Event #56: $1,500 No-Limit Hold'em Super Turbo Bounty
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Jonas Lauck Secures First Bracelet and $260,335 After 15.5 Hour Day

SandraBarbour • Level 36: 250,000-500,000, 500,000 ante
Jonas Lauck

Jonas Lauck was crowned the winner of Event #56: $1,500 No-Limit Hold'em Super Turbo Bounty after a 15.5-hour long day at the 2019 World Series of Poker. The German professional player ended on top of a 1,867-player field as the winner and he collected $260,335 and some bounties worth $500 each. Robert Bickley had to settle for second place and $160,820 plus bounties.

Plenty of players gave it a shot and the total number of entries rose to 1,867. A lot of familiar faces gave it a shot to win a bracelet in one day but most of them didn't make it. Kalidou Sow, Bryn Kenney, Kenny Hallaert, Dominik Panka, Bart Lybaert, and Ryan Laplante all gave it a shot but failed to make the money in this event. Plenty of others did make the money as there were a total of 281 players that ended up winning a piece of the $1,586,950 prize pool.

Some of the fortunate players include Max Pescatori (191st - $1,617), Daniel Negreanu (155th - $1,762), Kristen Bicknell (129th - $1,945), Bertrand Grospellier (75th - $2,819), and Daniel Strelitz (41st - $5,468). Some players who got a little bit closer to the final table include Benjamin Zamani (26th - $8,163), Connor Drinan (21st - $8,163), and Anton Wigg (15th - $12,745).

Lauck's rail was very loud and active once he reached the final table as chip leader but he wasn't the only one with fans on the rail. Brazil's Fernando Viana finished in third place ($116,426) and both Lauck and Viana's rail sang songs during the final table. Lauck put his head down at one point and covered his ears to help him concentrate. ''The rail was so loud so it was hard to focus. Especially at this stage, you can’t make mistakes. It’s pretty expensive if you do at this stage. I tried to focus and not listen to the rail.''

The German online grinder once won over $1.5 million in an online poker tournament so it wasn't his biggest cash to date but for sure one that felt special to him. Lauck said the following when asked about this particular achievement: ''I guess one of the biggest [achievements], for sure. It wasn’t the biggest cash but the bracelet is a big achievement that I wanted to have. For me, it was a special win because I was once heads-up and I lost. I wanted to have this bracelet and it feels very good.''

Final Table Results

SeatPlayerCountryPrize (USD)
1Jonas LauckGermany$260,335
2Robert BickleyUnited Kingdom$160,820
3Fernando VianaBrazil$116,426
4Markus GonsalvesUnited States$85,141
5Anil JivaniUnited States$62,901
6Aaron PinsonUnited States$46,951
7Arron WoodcockUnited Kingdom$35,412
8Aaron JohnsonUnited States$26,992
9Edward CourageCanada$20,793

Final Table Action

The final table began at Level 32 with blinds at 100,000/200,000 with an ante of 200,000 ante and Jonas Lauck started the final table as the chip leader. He kept adding to his stack as he was responsible for seven of the eight eliminations at the final table.

Edward Courage was the first casualty of the final table. Courage moved all in for his ten big blinds from mid-position and got snap-called by Aaron Johnson who had aces in the small blind. Johnson improved his hand to a full house and Courage was sent to the rail in ninth place.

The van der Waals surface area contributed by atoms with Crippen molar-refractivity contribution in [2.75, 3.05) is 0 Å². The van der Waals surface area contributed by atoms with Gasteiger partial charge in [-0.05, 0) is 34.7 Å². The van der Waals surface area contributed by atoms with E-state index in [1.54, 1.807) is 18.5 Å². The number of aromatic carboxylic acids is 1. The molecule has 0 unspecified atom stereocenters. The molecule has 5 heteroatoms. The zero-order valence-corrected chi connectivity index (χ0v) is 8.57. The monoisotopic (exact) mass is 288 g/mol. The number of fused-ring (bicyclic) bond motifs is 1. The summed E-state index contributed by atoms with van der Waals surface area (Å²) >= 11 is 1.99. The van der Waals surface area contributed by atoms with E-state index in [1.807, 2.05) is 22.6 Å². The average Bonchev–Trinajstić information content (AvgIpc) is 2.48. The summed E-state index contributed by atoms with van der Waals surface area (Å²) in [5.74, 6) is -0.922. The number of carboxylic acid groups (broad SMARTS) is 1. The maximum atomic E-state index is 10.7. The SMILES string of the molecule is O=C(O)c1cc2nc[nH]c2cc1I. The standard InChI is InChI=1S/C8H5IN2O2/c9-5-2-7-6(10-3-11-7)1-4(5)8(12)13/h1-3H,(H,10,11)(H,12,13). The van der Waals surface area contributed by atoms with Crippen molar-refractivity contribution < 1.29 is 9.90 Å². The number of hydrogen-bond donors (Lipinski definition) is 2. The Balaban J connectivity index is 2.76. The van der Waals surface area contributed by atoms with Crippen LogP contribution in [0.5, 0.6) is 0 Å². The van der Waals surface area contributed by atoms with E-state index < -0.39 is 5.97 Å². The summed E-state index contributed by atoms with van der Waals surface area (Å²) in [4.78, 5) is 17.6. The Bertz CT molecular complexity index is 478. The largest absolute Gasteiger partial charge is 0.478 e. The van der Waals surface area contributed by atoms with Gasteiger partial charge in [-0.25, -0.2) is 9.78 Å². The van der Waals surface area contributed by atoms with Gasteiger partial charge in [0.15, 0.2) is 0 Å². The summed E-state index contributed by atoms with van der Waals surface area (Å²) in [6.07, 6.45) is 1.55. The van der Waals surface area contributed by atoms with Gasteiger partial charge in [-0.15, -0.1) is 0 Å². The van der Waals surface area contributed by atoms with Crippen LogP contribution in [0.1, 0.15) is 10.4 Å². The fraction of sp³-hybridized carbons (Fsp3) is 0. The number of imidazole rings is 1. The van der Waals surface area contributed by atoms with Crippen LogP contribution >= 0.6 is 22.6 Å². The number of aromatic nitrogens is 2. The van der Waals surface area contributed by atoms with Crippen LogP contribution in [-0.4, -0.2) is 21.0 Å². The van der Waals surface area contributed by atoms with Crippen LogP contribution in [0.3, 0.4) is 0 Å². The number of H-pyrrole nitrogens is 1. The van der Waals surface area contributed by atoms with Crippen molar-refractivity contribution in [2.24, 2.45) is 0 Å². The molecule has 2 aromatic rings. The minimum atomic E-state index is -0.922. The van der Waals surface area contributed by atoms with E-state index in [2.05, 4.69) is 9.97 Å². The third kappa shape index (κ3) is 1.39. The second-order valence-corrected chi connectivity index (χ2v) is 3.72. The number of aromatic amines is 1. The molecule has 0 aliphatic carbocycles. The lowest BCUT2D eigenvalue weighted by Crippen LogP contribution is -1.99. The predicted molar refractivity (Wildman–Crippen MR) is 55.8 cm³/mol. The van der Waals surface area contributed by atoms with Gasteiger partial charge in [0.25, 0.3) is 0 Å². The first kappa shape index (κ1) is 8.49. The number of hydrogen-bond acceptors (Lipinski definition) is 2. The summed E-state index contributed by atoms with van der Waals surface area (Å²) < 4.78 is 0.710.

A few hands later, Johnson lost a big flip with queens against Robert Bickley's ace-king and was left with twelve big blinds. A couple of hands later, his tournament was over when Jonas Lauck raised under the gun with kings and Johnson three-bet shoved with ace-queen for his last chips. Lauck stayed ahead, ending Johnson’s fantastic run in eighth place.

Next out was Arron Woodcock in seventh place. Woodcock only had less than four big blinds left and needed to find a fast double up. He shoved with queen-seven suited under the gun but got snap-called by Lauck who found aces from one seat over. Woodcock flopped an open-ended straight draw but the turn and river bricked and that was it for his tournament’s life.

Aaron Pinson was Lauck’s next victim. Pinson jammed his last eleven big blinds from the hijack with ace-ten and got called by Lauck from the big blind with eights. Pinson flopped a ten on the flop to take the lead but that didn’t last as the river brought an eight and Lauck made a set to win the pot.

Anil Jivani was sent to the payout desk in fifth place when Lauck shoved from the small blind with queen-six and Jivani called, putting at risk his last nines blinds with king-eight. An eight fell on the flop and Jivani was eliminated.

Markus Gonsalves headed to the rail in fourth place when he moved all in for his last seven blinds from the cutoff with seven-five suited and Lauck made the call from the button with king-queen suited. Lauck made kings and tens taking all of Gonsalves’ chips.

Gonsalves was joined by Fernando Viana soon after when Viana three-bet shoved with ace-queen from the big blind and Lauck who was the original raiser called with nines. Viana couldn’t hit and headed to the rail in third place instead.

The heads-up portion of play only lasted two hands and the tournament ended when Robert Bickley three-bet shoved on the flop with a pair of kings in his hand, and Lauck snap-called as he had flopped an open-ended straight draw and a flush draw with ten-six suited. The turn was safe for Bickley but the river gave Lauck a straight, and a flush as well and Lauck was crowned the champion.

Tags: Anton WiggBart LybaertBenjamin ZamaniBertrand GrospellierBryn KenneyConnor DrinanDaniel NegreanuDaniel StrelitzDominik PankaFernando VianaJonas LauckKalidou SowKenny HallaertKristen BicknellMax PescatoriRobert BickleyRyan Laplante